Contributor Beth Srigley: Standardized Tests and Accountability

Grosse Pointe Woods, MI – Do you know how schools are determined to be “failing” or “achieving”?

It’s all about standardized test scores.

Here’s a hypothetical boy-taking-examfor you:
Let’s say you own a company that makes bolts. These bolts are used for a variety of purposes, on a variety of machines, in many different industries. In order to test whether the bolts are functioning, you perform certain tests in your company factory to ensure that they’re working correctly before selling them. Customers then buy the bolts and use them in whatever industry they work in. This part of the process is the real test – whether the bolts do what the customer wants them to do. Everyone’s happy, or they’re not. If the customer is happy, you’re happy and you stay in business. If the customer is unhappy and is repeatedly made unhappy, your bolt business fails.

Stay with me. This is really about education.

Things change: The government decides that it needs to make sure that your bolts are functioning properly. It comes in and decides to test the bolts using its own measures. Now remember that you make bolts for all different kinds of industries. They’re designed differently based on what the customer needs them for. But the government doesn’t understand bolts because it’s not their job to understand bolts. The government makes some fatal flaws in this process of testing your bolts, namely:

1. It performs the same test on all of the bolts, regardless of the bolts individual functions and specifications.

2. It compares the way the bolts stand up to the tests by comparing different TYPES of bolts to each other, even though the bolts are designed completely differently.

The problem is, government agencies don’t have the time, money, or expertise to know what kinds of tests they should run. They decide on a standardized test in order to streamline everything that they need to find out.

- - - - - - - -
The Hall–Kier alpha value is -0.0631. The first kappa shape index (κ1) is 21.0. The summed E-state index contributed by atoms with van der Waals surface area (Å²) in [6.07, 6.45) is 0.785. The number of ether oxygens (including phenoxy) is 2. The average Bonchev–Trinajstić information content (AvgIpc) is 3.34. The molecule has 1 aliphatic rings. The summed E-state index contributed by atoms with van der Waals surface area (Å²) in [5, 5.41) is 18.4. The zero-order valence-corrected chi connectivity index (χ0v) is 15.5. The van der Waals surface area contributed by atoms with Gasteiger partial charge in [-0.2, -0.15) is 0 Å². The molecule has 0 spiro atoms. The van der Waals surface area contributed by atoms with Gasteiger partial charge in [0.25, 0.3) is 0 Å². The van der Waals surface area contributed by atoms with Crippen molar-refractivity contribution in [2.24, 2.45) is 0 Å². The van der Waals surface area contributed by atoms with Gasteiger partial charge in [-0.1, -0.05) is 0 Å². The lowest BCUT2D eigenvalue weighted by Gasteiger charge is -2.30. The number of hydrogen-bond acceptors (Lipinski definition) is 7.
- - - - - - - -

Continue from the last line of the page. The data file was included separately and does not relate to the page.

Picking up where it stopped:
And your bolts fail. And your company fails and can no longer make the bolts. And your employees lose their jobs because they’re apparently not doing their jobs correctly. And your poor bolts aren’t allowed to go into the world and do their job – which they were doing fine at before this testing – because they failed the test.

Thus it is with standardized testing in public schools.

Each year, Juniors in high school are involved in high-stakes, three-day, one-shot tests that each student and the entire school community are judged on. But here’s the thing that most people don’t know: The junior class of 2014, for instance, is compared to the junior class of 2013 in order to tell if the class and school achieved or failed. This measure disregards the number of students in each class, the progress that each class made since coming to the school, the individual students who took the test and their socio-economic backgrounds, whether the students had breakfast that day or were abused by their guardian the night before. None of this matters in standardized testing because it can’t possibly matter. It’s too hard to consider all of these factors. Yet year after year, schools, teachers, students, and communities are judged based on three days in their lives. And standardized test scores DO NOT show the growth of individual students. If they did, you would see how a class did its freshman year compared to its sophomore year compared to its junior year – the same kids would be compared to their older, smarter selves. Instead, students’ growth is compared to OTHER students’ growth – a basically useless measure that shows nothing except that different kids performed differently on a different test.